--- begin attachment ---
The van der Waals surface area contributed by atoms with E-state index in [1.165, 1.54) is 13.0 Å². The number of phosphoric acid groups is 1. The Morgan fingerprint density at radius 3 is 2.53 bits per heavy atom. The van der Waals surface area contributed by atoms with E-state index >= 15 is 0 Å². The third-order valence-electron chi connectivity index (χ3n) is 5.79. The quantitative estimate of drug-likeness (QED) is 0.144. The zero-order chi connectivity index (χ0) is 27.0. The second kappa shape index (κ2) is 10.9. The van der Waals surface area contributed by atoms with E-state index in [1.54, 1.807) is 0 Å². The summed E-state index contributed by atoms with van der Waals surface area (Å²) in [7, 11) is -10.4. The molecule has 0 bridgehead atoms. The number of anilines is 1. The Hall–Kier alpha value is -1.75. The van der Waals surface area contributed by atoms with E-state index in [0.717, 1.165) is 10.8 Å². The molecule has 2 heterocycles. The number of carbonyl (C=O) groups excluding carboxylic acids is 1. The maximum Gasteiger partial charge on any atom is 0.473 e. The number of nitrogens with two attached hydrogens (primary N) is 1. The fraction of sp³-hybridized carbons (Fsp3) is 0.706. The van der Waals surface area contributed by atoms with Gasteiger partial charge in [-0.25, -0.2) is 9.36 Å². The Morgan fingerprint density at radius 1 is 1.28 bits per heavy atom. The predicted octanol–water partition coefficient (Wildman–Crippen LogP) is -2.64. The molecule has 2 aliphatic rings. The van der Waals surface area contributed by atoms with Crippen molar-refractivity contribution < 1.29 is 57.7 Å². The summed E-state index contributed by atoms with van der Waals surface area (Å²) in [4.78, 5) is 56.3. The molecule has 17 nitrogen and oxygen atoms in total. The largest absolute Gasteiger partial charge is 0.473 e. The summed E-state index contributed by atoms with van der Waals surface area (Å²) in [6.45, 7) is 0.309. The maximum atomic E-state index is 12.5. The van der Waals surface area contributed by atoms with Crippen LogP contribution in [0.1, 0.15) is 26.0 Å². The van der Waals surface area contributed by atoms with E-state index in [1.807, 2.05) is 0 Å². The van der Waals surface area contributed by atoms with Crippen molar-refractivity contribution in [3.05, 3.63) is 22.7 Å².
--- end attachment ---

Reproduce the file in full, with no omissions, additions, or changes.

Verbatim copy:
The van der Waals surface area contributed by atoms with E-state index in [1.165, 1.54) is 13.0 Å². The number of phosphoric acid groups is 1. The Morgan fingerprint density at radius 3 is 2.53 bits per heavy atom. The van der Waals surface area contributed by atoms with E-state index >= 15 is 0 Å². The third-order valence-electron chi connectivity index (χ3n) is 5.79. The quantitative estimate of drug-likeness (QED) is 0.144. The zero-order chi connectivity index (χ0) is 27.0. The second kappa shape index (κ2) is 10.9. The van der Waals surface area contributed by atoms with E-state index in [1.54, 1.807) is 0 Å². The summed E-state index contributed by atoms with van der Waals surface area (Å²) in [7, 11) is -10.4. The molecule has 0 bridgehead atoms. The number of anilines is 1. The Hall–Kier alpha value is -1.75. The van der Waals surface area contributed by atoms with E-state index in [0.717, 1.165) is 10.8 Å². The molecule has 2 heterocycles. The number of carbonyl (C=O) groups excluding carboxylic acids is 1. The maximum Gasteiger partial charge on any atom is 0.473 e. The number of nitrogens with two attached hydrogens (primary N) is 1. The fraction of sp³-hybridized carbons (Fsp3) is 0.706. The van der Waals surface area contributed by atoms with Gasteiger partial charge in [-0.25, -0.2) is 9.36 Å². The Morgan fingerprint density at radius 1 is 1.28 bits per heavy atom. The predicted octanol–water partition coefficient (Wildman–Crippen LogP) is -2.64. The molecule has 2 aliphatic rings. The van der Waals surface area contributed by atoms with Crippen molar-refractivity contribution < 1.29 is 57.7 Å². The summed E-state index contributed by atoms with van der Waals surface area (Å²) in [4.78, 5) is 56.3. The molecule has 17 nitrogen and oxygen atoms in total. The largest absolute Gasteiger partial charge is 0.473 e. The summed E-state index contributed by atoms with van der Waals surface area (Å²) in [6.45, 7) is 0.309. The maximum atomic E-state index is 12.5. The van der Waals surface area contributed by atoms with Crippen LogP contribution in [0.1, 0.15) is 26.0 Å². The van der Waals surface area contributed by atoms with E-state index in [1.807, 2.05) is 0 Å². The van der Waals surface area contributed by atoms with Crippen molar-refractivity contribution in [3.05, 3.63) is 22.7 Å².